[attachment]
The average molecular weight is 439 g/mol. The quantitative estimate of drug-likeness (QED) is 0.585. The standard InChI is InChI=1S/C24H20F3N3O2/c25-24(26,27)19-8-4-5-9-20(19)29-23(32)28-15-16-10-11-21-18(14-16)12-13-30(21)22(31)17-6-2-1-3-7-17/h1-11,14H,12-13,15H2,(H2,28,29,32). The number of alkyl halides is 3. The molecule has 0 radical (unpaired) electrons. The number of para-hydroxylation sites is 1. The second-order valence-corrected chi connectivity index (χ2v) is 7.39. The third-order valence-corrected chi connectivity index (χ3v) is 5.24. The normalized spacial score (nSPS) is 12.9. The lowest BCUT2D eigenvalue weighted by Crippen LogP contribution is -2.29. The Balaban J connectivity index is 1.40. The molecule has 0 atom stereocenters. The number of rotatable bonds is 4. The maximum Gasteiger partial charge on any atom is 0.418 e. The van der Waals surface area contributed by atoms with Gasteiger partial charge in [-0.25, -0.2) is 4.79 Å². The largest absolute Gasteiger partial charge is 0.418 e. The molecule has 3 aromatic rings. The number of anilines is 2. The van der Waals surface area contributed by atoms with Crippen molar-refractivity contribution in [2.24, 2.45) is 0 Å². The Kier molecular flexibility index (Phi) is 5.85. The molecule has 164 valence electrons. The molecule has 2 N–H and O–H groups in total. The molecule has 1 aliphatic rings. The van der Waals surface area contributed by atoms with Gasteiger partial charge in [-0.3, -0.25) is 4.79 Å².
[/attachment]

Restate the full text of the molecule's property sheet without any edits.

The average molecular weight is 439 g/mol. The quantitative estimate of drug-likeness (QED) is 0.585. The standard InChI is InChI=1S/C24H20F3N3O2/c25-24(26,27)19-8-4-5-9-20(19)29-23(32)28-15-16-10-11-21-18(14-16)12-13-30(21)22(31)17-6-2-1-3-7-17/h1-11,14H,12-13,15H2,(H2,28,29,32). The number of alkyl halides is 3. The molecule has 0 radical (unpaired) electrons. The number of para-hydroxylation sites is 1. The second-order valence-corrected chi connectivity index (χ2v) is 7.39. The third-order valence-corrected chi connectivity index (χ3v) is 5.24. The normalized spacial score (nSPS) is 12.9. The lowest BCUT2D eigenvalue weighted by Crippen LogP contribution is -2.29. The Balaban J connectivity index is 1.40. The molecule has 0 atom stereocenters. The number of rotatable bonds is 4. The maximum Gasteiger partial charge on any atom is 0.418 e. The van der Waals surface area contributed by atoms with Gasteiger partial charge in [-0.25, -0.2) is 4.79 Å². The largest absolute Gasteiger partial charge is 0.418 e. The molecule has 3 aromatic rings. The number of anilines is 2. The van der Waals surface area contributed by atoms with Crippen molar-refractivity contribution in [2.24, 2.45) is 0 Å². The Kier molecular flexibility index (Phi) is 5.85. The molecule has 164 valence electrons. The molecule has 2 N–H and O–H groups in total. The molecule has 1 aliphatic rings. The van der Waals surface area contributed by atoms with Gasteiger partial charge in [-0.3, -0.25) is 4.79 Å².